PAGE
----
Method(s): We performed a single-center case-control observational study. Eighty-five patients with IBD and PsO and/or PsA were identified and matched with a control group of patients with IBD alone in a 1:2 fashion based on age, sex and IBD type (n=190). Patient demographics, IBD phenotype and history, treatment patterns, and family history were collected.
Result(s): We identified 85 patients with IBD and PsO +/-PsA, matched with 190 controls. IBD 1 PsO/PsA patients were less frequently White (85% vs. 94%) and more frequently Asian (7% vs. 3%), compared with IBD only patients (P, 0.01, Table 1). There were no differences in extent of ulcerative colitis (UC) or distribution of Crohn's disease (CD), but patients with IBD alone were more likely to have penetrating Crohn's disease (48% vs. 7%; P, 0.01), prior hospitalizations (48% vs. 28%; P, 0.01), and prior surgeries (35% vs. 17%; P=0.02), compared to patients with overlap PsO +/-PsA. Rates of exposure to various biologic therapies were similar between the two groups, with the exception of decreased vedolizumab use in the IBD 1 PsO/PsA group (12% vs. 31% respectively; P, 0.01, Table 2). IBD only patients were more likely to have first-degree relatives (FDR) with IBD (35% vs. 23%; P=0.02) and numerically less likely to have a FDR with PsO or PsA (14% vs. 20%; P=0.21) than patients with PsO/PsA overlap (Table 1).
Conclusion(s): In this study, we report for the first time disease characteristics of patients with IBD and overlap PsO or PsA. Our results suggests that patients with IBD and PsO/PsA may have a less severe disease phenotype than patients with IBD alone, and that genetic risks may differ between these two groups. Further prospective studies are needed to confirm these findings
ISSN: 1572-0241
CID: 5083712

Comparative safety of biologic agents in patients with inflammatory bowel disease with active or recent malignancy: A multi-center cohort study [Meeting Abstract]

Holmer, A K; Luo, J; Park, S; Yang, J Y; Nguyen, V Q; Sofia, M A; Ertem, F; Dueker, J M; Petrov, J C; Al, Bawardy B F; Llano, E M; Fudman, D; Joseph, D; Jangi, S; Russ, K; Khakoo, N S; Damas, O; Barnes, E L; Hong, S J; Zenger, C; Axelrad, J; Scott, F I; Ungaro, R; Singh, S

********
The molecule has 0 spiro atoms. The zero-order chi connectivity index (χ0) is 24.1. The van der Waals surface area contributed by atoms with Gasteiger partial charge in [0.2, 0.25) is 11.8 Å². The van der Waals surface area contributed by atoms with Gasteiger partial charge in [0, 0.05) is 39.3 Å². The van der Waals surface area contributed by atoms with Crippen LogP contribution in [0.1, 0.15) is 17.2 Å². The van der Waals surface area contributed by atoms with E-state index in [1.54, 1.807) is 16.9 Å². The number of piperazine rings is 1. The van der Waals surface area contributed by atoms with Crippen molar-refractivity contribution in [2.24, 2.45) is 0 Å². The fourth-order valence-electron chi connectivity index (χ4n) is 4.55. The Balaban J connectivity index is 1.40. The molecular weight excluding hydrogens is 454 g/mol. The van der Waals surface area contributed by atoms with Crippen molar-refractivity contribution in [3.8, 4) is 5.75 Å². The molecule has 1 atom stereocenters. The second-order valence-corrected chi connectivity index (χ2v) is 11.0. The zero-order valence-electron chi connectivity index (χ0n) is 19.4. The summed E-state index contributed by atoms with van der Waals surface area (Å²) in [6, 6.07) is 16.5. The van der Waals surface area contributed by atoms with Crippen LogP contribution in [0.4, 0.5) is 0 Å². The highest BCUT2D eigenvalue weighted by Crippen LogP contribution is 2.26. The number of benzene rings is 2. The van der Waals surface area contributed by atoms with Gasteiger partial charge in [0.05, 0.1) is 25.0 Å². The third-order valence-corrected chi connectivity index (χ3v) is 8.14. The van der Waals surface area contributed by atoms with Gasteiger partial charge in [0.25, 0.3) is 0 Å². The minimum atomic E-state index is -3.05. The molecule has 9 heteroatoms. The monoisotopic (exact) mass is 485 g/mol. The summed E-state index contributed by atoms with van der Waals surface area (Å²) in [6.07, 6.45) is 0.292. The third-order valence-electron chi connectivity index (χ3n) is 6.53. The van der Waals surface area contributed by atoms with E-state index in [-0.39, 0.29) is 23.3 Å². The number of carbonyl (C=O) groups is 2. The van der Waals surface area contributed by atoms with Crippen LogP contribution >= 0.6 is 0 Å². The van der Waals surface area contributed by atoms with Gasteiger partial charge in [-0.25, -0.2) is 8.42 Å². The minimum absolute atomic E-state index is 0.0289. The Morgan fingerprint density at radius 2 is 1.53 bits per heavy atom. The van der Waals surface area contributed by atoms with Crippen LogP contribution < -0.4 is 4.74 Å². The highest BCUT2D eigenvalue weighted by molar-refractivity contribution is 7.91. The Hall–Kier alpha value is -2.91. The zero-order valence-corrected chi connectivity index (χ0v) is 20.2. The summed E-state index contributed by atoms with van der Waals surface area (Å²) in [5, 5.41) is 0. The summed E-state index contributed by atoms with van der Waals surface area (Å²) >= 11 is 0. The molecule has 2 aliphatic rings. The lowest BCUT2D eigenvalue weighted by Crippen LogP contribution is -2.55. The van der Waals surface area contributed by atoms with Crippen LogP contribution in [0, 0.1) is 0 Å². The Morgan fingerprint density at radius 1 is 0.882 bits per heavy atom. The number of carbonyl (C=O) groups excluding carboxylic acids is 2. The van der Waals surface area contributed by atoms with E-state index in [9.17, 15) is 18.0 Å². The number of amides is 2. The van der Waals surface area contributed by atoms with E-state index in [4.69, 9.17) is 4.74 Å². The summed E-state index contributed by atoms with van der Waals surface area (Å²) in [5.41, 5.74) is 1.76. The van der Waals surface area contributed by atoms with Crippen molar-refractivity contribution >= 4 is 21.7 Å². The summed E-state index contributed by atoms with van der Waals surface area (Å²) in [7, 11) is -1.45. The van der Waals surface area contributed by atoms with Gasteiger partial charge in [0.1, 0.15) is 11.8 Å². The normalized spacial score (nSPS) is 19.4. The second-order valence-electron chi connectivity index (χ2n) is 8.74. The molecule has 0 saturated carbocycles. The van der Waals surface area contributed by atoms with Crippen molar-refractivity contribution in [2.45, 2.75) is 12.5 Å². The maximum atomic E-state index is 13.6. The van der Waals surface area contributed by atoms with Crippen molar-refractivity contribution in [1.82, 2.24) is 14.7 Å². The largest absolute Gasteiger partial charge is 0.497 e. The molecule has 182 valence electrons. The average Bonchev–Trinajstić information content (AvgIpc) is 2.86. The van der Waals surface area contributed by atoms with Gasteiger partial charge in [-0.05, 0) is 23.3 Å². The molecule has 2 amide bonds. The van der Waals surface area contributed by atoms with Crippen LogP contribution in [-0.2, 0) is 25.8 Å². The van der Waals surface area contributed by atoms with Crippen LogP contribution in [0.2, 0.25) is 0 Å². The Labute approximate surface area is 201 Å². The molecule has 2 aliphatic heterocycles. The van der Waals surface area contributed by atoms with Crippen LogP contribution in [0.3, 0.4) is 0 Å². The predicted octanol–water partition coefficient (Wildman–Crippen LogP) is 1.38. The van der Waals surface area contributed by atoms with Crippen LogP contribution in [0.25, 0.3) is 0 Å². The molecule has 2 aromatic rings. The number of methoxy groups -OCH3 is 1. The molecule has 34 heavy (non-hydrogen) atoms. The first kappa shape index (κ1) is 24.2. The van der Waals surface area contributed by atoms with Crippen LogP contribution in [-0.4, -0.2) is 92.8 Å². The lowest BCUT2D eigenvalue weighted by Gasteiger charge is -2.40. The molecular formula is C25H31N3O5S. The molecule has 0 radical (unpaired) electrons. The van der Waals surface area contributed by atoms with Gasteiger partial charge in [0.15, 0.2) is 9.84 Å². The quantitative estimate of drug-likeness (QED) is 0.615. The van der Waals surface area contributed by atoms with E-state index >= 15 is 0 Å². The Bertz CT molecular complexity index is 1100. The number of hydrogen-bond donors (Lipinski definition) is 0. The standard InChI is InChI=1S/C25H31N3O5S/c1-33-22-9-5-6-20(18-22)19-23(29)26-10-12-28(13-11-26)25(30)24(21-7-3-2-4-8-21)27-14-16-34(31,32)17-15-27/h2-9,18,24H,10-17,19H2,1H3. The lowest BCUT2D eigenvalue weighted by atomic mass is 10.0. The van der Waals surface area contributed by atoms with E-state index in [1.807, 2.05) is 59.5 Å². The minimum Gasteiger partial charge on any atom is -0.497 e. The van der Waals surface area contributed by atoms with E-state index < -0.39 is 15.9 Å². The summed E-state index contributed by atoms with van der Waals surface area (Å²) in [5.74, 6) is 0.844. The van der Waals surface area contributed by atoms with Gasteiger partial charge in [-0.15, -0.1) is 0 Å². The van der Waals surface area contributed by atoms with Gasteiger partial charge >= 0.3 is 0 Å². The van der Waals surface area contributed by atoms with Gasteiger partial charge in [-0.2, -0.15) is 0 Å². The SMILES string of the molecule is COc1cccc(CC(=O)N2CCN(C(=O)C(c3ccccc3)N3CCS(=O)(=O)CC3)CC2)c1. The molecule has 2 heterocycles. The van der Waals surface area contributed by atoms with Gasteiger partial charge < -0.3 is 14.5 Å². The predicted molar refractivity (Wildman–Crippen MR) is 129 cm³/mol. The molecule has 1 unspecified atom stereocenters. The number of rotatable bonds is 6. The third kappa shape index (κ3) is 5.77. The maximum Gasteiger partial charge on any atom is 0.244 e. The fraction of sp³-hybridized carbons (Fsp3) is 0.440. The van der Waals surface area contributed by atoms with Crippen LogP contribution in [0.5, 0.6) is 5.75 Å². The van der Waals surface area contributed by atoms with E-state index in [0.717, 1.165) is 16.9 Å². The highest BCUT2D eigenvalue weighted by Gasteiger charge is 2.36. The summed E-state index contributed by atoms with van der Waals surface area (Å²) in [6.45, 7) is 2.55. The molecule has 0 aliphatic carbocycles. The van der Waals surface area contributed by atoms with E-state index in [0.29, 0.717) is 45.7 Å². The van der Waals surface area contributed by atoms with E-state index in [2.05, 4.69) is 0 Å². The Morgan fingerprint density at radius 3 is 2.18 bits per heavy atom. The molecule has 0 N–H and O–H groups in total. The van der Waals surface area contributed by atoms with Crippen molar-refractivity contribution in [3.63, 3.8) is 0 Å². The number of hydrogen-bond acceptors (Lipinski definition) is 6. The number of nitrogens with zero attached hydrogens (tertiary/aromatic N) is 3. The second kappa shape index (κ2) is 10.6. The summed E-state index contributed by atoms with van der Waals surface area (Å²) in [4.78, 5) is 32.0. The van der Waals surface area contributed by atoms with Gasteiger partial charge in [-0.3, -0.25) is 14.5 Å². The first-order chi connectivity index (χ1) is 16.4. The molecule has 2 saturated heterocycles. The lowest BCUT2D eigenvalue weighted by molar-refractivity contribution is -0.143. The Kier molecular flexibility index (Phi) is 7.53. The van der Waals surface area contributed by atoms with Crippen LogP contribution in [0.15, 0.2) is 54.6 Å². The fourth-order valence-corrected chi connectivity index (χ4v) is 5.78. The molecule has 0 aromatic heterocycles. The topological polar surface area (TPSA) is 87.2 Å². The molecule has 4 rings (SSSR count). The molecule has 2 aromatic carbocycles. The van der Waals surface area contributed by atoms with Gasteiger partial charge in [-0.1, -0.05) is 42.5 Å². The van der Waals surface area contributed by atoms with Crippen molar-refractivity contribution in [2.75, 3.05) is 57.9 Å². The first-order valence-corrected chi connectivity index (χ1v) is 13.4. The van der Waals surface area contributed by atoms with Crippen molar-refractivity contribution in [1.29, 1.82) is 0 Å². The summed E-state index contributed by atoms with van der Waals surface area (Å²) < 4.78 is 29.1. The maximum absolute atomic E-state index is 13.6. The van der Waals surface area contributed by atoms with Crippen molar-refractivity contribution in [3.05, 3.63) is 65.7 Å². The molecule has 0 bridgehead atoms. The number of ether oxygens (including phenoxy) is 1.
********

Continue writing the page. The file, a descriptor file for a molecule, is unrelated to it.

Introduction: With an aging population, management of biologic therapy in IBD patients with active or recent cancer is challenging. We evaluated the comparative safety of non-tumor necrosis factor (TNF)-a directed therapy vs. TNFa antagonists vs. immunomodulator monotherapy (IMM) in IBD patients with active or recent cancer (<=5 years).
Method(s): Through the collaborative REACH-IBD (Rising Educators Academics and Clinicians Helping IBD) research initiative, we conducted a retrospective, multi-center cohort study. We included IBD patients from 12 centers with active cancer (Cohort A) or recent cancer within = years (Cohort B) who were treated with non-TNFa biologics vs. TNFa antagonists (reference) after cancer diagnosis.We excluded patients with nonmelanoma skin cancer. Primary outcomes were cancer progression (Cohort A) or new/recurrent cancer (Cohort B). We performed Cox proportional hazard analysis to compare the safety of different biologics.
Result(s): (Cohort A)We included 107 patients with active cancer (5416y, 62% male, 72% solid cancer, 400 person-year follow-up), of whom 35 were treated with non-TNFa biologics (29 vedolizumab, 6 ustekinumab), 45 with TNFa antagonists and 27 with IMM (Table 1). Overall, 19 patients had progression of cancer, 13 died and 20 were hospitalized for serious infection (Figure 1A). After adjusting for age and type of active cancer, there was no difference in the risk of cancer progression (non-TNFa biologics vs. TNFa antagonists: HR, 1.55; 95% CI, 0.48-5.03), mortality (HR, 2.74; 95% CI, 0.25-30.5) and serious infections (HR, 1.90; 95% CI, 0.15-24.0) between patients treated with non-TNFa biologics vs. TNFa antagonists. (Cohort B) We included 141 patients with recent prior cancer (5214y, 51% male, 86% solid cancer; duration of remission prior to starting biologics, 1719m) of whom 54 were treated with non-TNFa biologics (40 vedolizumab, 14 ustekinumab), 63 with TNFa antagonists and 24 with IMM (Table 1). Overall, 14 patients had recurrence of cancer (or developed new incident cancer) and 6 died (Figure 1B). After adjusting for age, type of prior cancer and duration of remission, there was no difference in the risk of cancer recurrence between non-TNFa biologics vs. TNFa antagonists (HR, 0.97; 95% CI, 0.16-5.75).
Conclusion(s): In IBD patients with active or recent cancer (within = years), non-TNFa-directed biologics and TNFa antagonists have comparable safety. Choice of biologic should be dictated by IBD disease severity, in collaboration with an oncologist
ISSN: 1572-0241
CID: 5083932